Best-selling author Rick Riordan presents Daniel José Older's music-and-magic-filled YA urban fantasy about two teens who discover each other and their powers during a political battle within a unique diaspora community.
"Brimming with mystery, mayhem, and heart, Ballad and Dagger gives us wondrous new magic steeped in deep traditions. It's a gorgeous romance, a wild adventure, and a powerful story that unravels not only the pain of diaspora, but the strength of community and the ways we provide refuge for one another."--Leigh Bardugo, New York Times #1 best-selling author of Shadow and Bone
Almost sixteen years ago, Mateo Matisse's island homeland disappeared into the sea. Weary and hopeless, the survivors of San Madrigal's sinking escaped to New York.
While the rest of his tight-knit Brooklyn diaspora community dreams of someday finding a way back home, Mateo--now a high school junior and piano prodigy living with his two aunts (one who's alive, the other not so much)--is focused on one thing: getting the attention of locally-grown musical legend Gerval. Mateo finally gets his chance on the night of the Grand Fete, an annual party celebrating the blended culture of pirates, Cuban Santeros, and Sephardic Jews that created San Madrigal all those centuries ago.
But the evil that sank their island has finally caught up with them, and on the night of the celebration, Mateo's life is forever changed when he witnesses a brutal murder by a person he thought he knew.
Suddenly Mateo is thrust into an ancient battle that spans years and oceans. Deadly secrets are unraveled and Mateo awakens a power within himself--a power that not only links him to the killer but could also hold the key to unlocking the dark mystery behind his lost homeland.
From the author of the award-winning Shadowshaper Cypher series comes the first novel in the Outlaw Saints duology--a brilliant story that will transport readers to a world where magic, myth, and gods reign over the streets of Brooklyn.
Don't miss these other Rick Riordan Presents titles for all ages:
Sal and Gabi Break the Universe by Carlos Hernandez
Dragon Pearl by Yoon Ha Lee
Tristan Strong Punches a Hole in the Sky by Kwame Mbalia
Paola Santiago and the River of Tears by Tehlor Kay Mejia
Daniel José Older is the New York Times bestselling author of the Young Adult series the Shadowshaper Cypher (Scholastic), the Bone Street Rumba urban fantasy series (Penguin), and the upcoming Middle Grade sci-fi adventure Flood City (Scholastic). He won the International Latino Book Award and has been nominated for the Kirkus Prize, the Mythopoeic Award, the Locus Award, the Andre Norton Award, and yes, the World Fantasy Award. Shadowshaper was named one of Esquire’s 80 Books Every Person Should Read. You can find his thoughts on writing, read dispatches from his decade-long career as an NYC paramedic and hear his music at http://danieljoseolder.net/, on youtube and @djolder on twitter.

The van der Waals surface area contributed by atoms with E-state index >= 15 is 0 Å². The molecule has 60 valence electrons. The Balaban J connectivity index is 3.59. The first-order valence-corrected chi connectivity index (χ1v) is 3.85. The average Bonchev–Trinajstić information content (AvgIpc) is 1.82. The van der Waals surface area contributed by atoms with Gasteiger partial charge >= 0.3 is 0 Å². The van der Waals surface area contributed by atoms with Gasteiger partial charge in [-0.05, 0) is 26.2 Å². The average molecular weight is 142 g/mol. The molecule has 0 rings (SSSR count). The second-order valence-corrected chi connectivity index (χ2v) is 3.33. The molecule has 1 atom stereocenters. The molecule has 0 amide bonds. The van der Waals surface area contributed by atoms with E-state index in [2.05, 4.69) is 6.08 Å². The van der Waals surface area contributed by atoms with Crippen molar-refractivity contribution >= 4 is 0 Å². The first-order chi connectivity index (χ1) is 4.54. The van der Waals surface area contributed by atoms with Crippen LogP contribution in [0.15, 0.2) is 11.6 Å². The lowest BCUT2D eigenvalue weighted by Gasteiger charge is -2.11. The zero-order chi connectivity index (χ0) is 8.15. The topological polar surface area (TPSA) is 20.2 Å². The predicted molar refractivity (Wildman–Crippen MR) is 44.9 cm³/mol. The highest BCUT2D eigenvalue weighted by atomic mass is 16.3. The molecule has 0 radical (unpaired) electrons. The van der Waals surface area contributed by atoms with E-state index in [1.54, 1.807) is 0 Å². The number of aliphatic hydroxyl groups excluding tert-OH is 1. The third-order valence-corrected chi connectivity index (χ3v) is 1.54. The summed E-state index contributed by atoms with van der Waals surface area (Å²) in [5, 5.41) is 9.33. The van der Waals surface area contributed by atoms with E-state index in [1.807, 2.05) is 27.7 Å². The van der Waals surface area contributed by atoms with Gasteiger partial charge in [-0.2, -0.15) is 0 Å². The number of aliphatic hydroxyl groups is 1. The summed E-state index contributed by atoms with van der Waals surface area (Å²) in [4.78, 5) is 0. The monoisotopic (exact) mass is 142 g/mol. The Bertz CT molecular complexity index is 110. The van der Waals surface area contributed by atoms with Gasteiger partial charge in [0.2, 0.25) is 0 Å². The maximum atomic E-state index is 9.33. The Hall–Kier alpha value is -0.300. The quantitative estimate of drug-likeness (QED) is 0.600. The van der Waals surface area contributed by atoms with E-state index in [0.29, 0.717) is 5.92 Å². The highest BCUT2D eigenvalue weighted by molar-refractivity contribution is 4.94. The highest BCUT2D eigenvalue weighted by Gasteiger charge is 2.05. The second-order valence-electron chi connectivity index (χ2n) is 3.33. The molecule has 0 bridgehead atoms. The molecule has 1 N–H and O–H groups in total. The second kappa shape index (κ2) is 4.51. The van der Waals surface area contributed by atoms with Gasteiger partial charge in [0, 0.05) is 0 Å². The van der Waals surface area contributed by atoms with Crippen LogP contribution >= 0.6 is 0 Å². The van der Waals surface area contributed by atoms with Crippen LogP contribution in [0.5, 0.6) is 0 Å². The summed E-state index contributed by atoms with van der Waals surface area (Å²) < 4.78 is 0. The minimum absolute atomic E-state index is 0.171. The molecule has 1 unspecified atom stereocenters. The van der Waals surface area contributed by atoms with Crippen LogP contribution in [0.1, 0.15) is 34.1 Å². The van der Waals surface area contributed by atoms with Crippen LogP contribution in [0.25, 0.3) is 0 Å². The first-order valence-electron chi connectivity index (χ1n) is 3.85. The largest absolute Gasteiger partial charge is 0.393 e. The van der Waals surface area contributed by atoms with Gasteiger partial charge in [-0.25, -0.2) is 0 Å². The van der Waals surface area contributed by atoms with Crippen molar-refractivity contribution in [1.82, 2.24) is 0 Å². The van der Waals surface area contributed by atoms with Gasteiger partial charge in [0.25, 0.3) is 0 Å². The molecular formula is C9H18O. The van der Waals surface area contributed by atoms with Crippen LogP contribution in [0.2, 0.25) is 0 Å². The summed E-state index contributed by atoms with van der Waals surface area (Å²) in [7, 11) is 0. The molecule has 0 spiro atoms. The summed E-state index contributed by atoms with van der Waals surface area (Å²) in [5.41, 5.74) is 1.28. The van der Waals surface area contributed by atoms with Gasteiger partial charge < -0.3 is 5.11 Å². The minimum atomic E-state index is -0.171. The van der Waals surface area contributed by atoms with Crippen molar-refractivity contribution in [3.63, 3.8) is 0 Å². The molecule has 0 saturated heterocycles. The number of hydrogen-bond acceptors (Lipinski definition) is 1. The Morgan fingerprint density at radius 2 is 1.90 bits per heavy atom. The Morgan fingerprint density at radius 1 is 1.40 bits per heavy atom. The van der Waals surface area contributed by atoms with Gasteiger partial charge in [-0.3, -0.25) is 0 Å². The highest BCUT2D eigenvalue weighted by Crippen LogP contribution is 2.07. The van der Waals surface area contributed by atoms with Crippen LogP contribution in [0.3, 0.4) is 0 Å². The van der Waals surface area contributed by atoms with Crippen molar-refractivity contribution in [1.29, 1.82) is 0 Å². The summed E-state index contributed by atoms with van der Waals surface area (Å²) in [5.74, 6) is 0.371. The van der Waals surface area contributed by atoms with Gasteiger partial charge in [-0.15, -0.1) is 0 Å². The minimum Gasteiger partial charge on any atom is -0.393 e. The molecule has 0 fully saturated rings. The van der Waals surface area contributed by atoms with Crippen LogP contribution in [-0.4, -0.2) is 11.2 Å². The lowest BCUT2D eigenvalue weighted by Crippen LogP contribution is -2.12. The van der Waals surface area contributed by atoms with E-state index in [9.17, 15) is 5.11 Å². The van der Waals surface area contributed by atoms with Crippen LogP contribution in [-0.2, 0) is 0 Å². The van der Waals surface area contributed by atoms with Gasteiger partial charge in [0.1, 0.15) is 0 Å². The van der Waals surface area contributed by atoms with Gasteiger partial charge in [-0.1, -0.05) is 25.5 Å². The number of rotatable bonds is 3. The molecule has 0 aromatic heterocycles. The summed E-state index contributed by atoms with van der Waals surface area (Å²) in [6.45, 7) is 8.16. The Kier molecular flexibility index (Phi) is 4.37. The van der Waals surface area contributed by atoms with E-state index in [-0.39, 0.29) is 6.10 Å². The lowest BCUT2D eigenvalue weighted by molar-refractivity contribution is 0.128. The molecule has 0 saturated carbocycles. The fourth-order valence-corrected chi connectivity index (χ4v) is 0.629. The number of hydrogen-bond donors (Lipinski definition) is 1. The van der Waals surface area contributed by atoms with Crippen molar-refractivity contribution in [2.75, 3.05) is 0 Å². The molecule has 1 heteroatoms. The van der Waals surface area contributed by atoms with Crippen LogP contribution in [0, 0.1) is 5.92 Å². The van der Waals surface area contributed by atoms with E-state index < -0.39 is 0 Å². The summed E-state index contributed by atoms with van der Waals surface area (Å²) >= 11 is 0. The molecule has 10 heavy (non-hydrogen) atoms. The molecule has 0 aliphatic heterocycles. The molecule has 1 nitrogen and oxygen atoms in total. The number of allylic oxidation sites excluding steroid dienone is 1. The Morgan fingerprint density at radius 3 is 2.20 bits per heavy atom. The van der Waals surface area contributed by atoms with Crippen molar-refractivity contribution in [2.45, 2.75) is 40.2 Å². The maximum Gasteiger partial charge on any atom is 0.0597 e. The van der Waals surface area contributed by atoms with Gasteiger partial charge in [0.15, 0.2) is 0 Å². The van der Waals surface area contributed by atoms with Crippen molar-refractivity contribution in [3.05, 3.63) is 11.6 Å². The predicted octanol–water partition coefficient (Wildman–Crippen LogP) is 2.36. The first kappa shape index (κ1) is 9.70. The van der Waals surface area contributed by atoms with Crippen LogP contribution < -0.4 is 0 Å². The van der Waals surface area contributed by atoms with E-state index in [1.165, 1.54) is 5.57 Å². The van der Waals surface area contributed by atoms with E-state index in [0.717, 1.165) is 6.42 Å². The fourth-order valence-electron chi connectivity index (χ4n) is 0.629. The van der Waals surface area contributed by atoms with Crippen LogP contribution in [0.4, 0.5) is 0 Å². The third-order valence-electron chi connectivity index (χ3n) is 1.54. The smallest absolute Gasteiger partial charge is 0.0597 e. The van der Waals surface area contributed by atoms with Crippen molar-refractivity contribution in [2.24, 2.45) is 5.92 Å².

Oh, that beautiful island swallowed by the sea . . . the Atlantis of the Caribbean! The irresistible music of the kameros electrified the tropical evenings. The Grand Fetes swirled with color and joyful chaos: dancing, singing, and drumming; gifts and prayers for the spirits. Platters overflowed with luscious seafood.
Nowhere else in the world had that particularly wonderful mix of humanity—the three “founding” groups of Sefaradim, Santeros, and pirates, and also Indigenous peoples, dispossessed European Jews, and freed West Africans. San Madrigal was a haven from persecution, slavery, and colonial rule. It wasn’t perfect, no, but it was fiercely, proudly independent. A tiny jewel of a country!
And then, fifteen years ago, it disappeared beneath the waves, leaving behind only the diaspora community of Little Madrigal in Brooklyn, New York. I still ache with sorrow when I think about such a loss to the world.
Wait, you say.
You check a map. You Google “San Madrigal.”
Uh, Rick? San Madrigal isn’t real. It never existed.
Balderdash! I say. (Because I am the kind of person who says “Balderdash.”)
Just because a place is fictional doesn’t mean it isn’t real. San Madrigal is a real as Wakanda or the Shire or Earthsea. Once you read Ballad & Dagger, you will see what I mean. Only the best authors can make me feel nostalgic for a place that never existed but needs to exist, and Daniel José Older is one of the best.
In Ballad & Dagger he gives us not only amazing characters, not only a compelling story, not only beautiful prose, humor, and heart—all of which come standard with every Older novel. He also gives us an entire culture—the heritage of a lost island we didn’t know we needed until it had sunk beneath the sea. That, my friends, is powerful writing.
Like all San Madrigaleros, our hero Mateo Matisse is many things. He’s a musician, a healer, a young man in search of his place in the world. He’s also going to be your new best friend as he guides you through the wonderful world of Little Madrigal: a community infused with magic, where spirits live side by side with the living, and where the fractious, pirate-inspired democracy of San Madrigal fights to maintain its culture without its island.
But what if San Madrigal could be raised again? What kind of magic would that require? What kind of sacrifices? These are the questions Matteo Matisse will have to wrestle with in Ballad & Dagger, and he’s going to need his healing skills, because the fight for the soul of San Madrigal is going to open up some very old wounds.
For many years, I have aspired to work with Daniel José Older. I have read all his books. I have been in awe of his breathtaking range. I have longed to find the largest soapbox available, stand upon it, and shout into my megaphone: HEY, EVERYBODY, YOU NEED TO READ THIS GUY!
I am delighted that I finally get to do this. And while any Daniel José Older novel is worth shouting about, Ballad & Dagger is something truly special. The first Rick Riordan Presents novel geared toward young adults, it is also, in my opinion, the most daring, ambitious, and memorable story Older has written yet, and that is saying a lot.